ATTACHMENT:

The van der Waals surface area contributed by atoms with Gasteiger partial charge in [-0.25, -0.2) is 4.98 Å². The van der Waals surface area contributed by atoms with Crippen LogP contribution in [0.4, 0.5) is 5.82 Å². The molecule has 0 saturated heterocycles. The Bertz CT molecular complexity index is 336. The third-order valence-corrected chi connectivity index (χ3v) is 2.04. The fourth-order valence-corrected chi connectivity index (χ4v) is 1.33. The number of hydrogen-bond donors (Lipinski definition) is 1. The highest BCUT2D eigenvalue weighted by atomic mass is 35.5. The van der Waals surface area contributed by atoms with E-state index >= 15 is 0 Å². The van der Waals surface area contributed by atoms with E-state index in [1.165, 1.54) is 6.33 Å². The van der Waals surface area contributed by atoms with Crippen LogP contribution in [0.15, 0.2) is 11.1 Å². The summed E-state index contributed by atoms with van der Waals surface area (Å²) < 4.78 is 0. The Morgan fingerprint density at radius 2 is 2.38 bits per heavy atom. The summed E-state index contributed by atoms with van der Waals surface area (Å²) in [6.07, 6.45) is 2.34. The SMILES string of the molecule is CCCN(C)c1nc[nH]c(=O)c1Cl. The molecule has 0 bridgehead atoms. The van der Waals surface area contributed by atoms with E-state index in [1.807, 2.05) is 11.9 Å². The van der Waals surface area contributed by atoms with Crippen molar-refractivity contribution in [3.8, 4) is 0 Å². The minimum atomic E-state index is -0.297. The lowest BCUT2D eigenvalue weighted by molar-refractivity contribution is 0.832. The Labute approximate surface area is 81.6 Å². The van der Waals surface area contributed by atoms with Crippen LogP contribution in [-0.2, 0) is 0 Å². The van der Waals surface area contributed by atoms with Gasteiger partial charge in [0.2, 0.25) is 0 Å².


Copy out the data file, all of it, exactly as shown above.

The van der Waals surface area contributed by atoms with Gasteiger partial charge in [-0.25, -0.2) is 4.98 Å². The van der Waals surface area contributed by atoms with Crippen LogP contribution in [0.4, 0.5) is 5.82 Å². The molecule has 0 saturated heterocycles. The Bertz CT molecular complexity index is 336. The third-order valence-corrected chi connectivity index (χ3v) is 2.04. The fourth-order valence-corrected chi connectivity index (χ4v) is 1.33. The number of hydrogen-bond donors (Lipinski definition) is 1. The highest BCUT2D eigenvalue weighted by atomic mass is 35.5. The van der Waals surface area contributed by atoms with E-state index >= 15 is 0 Å². The van der Waals surface area contributed by atoms with E-state index in [1.165, 1.54) is 6.33 Å². The van der Waals surface area contributed by atoms with Crippen LogP contribution in [0.15, 0.2) is 11.1 Å². The summed E-state index contributed by atoms with van der Waals surface area (Å²) < 4.78 is 0. The Morgan fingerprint density at radius 2 is 2.38 bits per heavy atom. The summed E-state index contributed by atoms with van der Waals surface area (Å²) in [6.07, 6.45) is 2.34. The SMILES string of the molecule is CCCN(C)c1nc[nH]c(=O)c1Cl. The molecule has 0 bridgehead atoms. The van der Waals surface area contributed by atoms with E-state index in [1.807, 2.05) is 11.9 Å². The van der Waals surface area contributed by atoms with Crippen molar-refractivity contribution in [3.8, 4) is 0 Å². The minimum atomic E-state index is -0.297. The lowest BCUT2D eigenvalue weighted by molar-refractivity contribution is 0.832. The Labute approximate surface area is 81.6 Å². The van der Waals surface area contributed by atoms with Crippen LogP contribution in [-0.2, 0) is 0 Å². The van der Waals surface area contributed by atoms with Gasteiger partial charge in [0.2, 0.25) is 0 Å².